Sage Advice

Most folks think of sage as the herb in stuffing every Thanksgiving, but it can do a whole lot more than just make your carbs flavorful.

Sage has long been used for both food and medicinal purposes. The botanical name for sage comes from a Latin word meaning, “to be saved.” It can be used as a natural antiseptic and a meat preservative, to name a few things.

This little herb can do a whole bunch of things and improve your life as well as the flavor. 

Ways to Use Sage in your Home and Health

Up In Smoke

Did you know that you can have dirty air in your home?*

Filled with bacteria that can cause lung and other problems. You can clean it up with dried sage. You make a tight bundle from about a handful of sage and a cotton string. Make sure the bundle is completely dry before use. Light the bundle and blow out the flame.

You can also buy premade sage bundles. I would try a health food store or a farmers market. Research says it takes about an hour to work best, so make sure you have enough.

This practice is organic and safe for kids and pets! Don’t believe me? Google it. 

*Please note, this is NOT an effective way to kill coronavirus COVID-19

Light my Fire

Camp fires are always fun. Whether it’s deep in the woods on a camping trip or in your own backyard, there’s something so relaxing about that warm glow…and then there is always that one person that cannot stop poking the fire.

While the fire is fun, the bugs are not. They rudely show up and cause itchy bites we have to avoid scratching!

Next time, throw in some herbs. It will smell great to you, but those little monsters are not fans.

Good herbs for campfires include sage, lavender, lemongrass and of course, citronella. You can use dried or fresh here. 

Bon Appétit 

If you aren’t using sage beyond your stuffing you are definitely missing out. Sage has an earthy flavor that is also great for meats, sauces, soups and much more.

It pairs well with other herbs already in your cabinet, like rosemary, oregano and thyme and you can use it fresh or dried.

If you’re going to use fresh just know it keeps well for about one week. Once the leaves are wilted you lose a lot of flavor.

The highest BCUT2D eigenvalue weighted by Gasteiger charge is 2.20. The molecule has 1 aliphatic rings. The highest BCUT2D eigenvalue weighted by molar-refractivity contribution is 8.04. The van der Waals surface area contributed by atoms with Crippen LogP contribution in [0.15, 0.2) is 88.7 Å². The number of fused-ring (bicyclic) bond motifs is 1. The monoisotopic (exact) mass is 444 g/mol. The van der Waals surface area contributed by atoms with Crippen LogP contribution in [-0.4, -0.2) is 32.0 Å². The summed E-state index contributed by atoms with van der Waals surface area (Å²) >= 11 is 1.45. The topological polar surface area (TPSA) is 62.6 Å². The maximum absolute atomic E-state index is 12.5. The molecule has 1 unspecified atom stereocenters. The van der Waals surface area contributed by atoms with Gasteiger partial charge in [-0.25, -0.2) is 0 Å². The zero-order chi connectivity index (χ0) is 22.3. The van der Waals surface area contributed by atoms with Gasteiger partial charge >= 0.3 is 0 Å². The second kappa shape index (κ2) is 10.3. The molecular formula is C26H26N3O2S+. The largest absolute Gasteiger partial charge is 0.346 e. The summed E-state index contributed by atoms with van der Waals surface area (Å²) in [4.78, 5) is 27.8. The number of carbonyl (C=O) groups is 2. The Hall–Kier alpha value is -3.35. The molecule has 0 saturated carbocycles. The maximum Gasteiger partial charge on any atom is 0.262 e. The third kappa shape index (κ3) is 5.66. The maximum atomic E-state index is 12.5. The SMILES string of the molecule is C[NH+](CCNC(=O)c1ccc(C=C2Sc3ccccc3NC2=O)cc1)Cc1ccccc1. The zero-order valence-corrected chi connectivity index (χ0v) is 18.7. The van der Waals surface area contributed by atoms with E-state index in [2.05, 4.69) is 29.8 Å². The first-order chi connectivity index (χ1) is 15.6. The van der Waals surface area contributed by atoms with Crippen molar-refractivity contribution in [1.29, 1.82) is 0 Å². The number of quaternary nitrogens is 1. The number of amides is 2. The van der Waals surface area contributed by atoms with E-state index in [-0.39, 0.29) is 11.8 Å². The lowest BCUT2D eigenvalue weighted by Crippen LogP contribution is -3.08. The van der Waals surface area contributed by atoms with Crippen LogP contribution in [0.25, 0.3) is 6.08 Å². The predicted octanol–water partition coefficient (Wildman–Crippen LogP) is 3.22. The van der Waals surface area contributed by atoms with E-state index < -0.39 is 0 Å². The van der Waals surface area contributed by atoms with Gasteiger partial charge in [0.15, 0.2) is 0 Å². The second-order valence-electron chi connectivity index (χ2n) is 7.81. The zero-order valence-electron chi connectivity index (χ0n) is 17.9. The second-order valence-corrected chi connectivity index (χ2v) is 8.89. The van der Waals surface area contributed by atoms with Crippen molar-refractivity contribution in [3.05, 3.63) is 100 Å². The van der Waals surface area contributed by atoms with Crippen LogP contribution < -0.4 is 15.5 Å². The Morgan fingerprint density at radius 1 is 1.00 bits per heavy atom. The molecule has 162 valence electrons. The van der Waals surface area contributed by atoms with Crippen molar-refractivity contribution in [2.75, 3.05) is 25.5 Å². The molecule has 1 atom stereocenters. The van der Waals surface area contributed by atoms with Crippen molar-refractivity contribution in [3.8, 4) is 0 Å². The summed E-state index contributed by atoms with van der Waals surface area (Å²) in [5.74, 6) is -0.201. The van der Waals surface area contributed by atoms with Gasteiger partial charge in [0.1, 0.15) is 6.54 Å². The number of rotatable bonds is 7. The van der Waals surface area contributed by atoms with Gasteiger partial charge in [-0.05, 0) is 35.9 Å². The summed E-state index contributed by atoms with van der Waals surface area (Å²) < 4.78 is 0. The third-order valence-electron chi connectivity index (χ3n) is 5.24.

The dried version is good for about a year. I prefer fresh, but it can be a little more work.

Explore this herb in more of your cooking. I can assure you it will not disappoint.


Sage has been known to have healing properties for ages. Ancient Romans, Chinese and others used it for a variety of ailments and research has shown that they weren’t wrong.

Sage can be used for digestive problems, memory loss and even menstrual pains. It contains antioxidants that can help with bigger problems like heart disease and diabetes.

I am not saying to stop other medications for these things.

I am saying sage has healing properties that can be made into teas, used in aromatherapy, and taken orally to name a few. 

Squeaky Clean 

Of course it cleans counters, too!*

We already discussed how it cleans the air. The antibacterial properties don’t stop there.

You can DIY an easy household cleaner with sage and good old vinegar. Grab a spray bottle (If you are repurposing an old one make sure it’s cleaned out first). Grab your fresh sage and muddle it into the spray bottle with a wooden spoon. This releases the oils.

Then you mix 1 part water, 1 part vinegar, and ½ part isopropyl alcohol. Add one drop of dish soap and shake it up.

Boom – you have a household cleanser! The sage reduces the smell from the vinegar and aids in the cleaning process. Cheap and easy! 

*Please note, this is NOT an effective way to kill coronavirus COVID-19

Katie Swiss Britt bio

Leave a Reply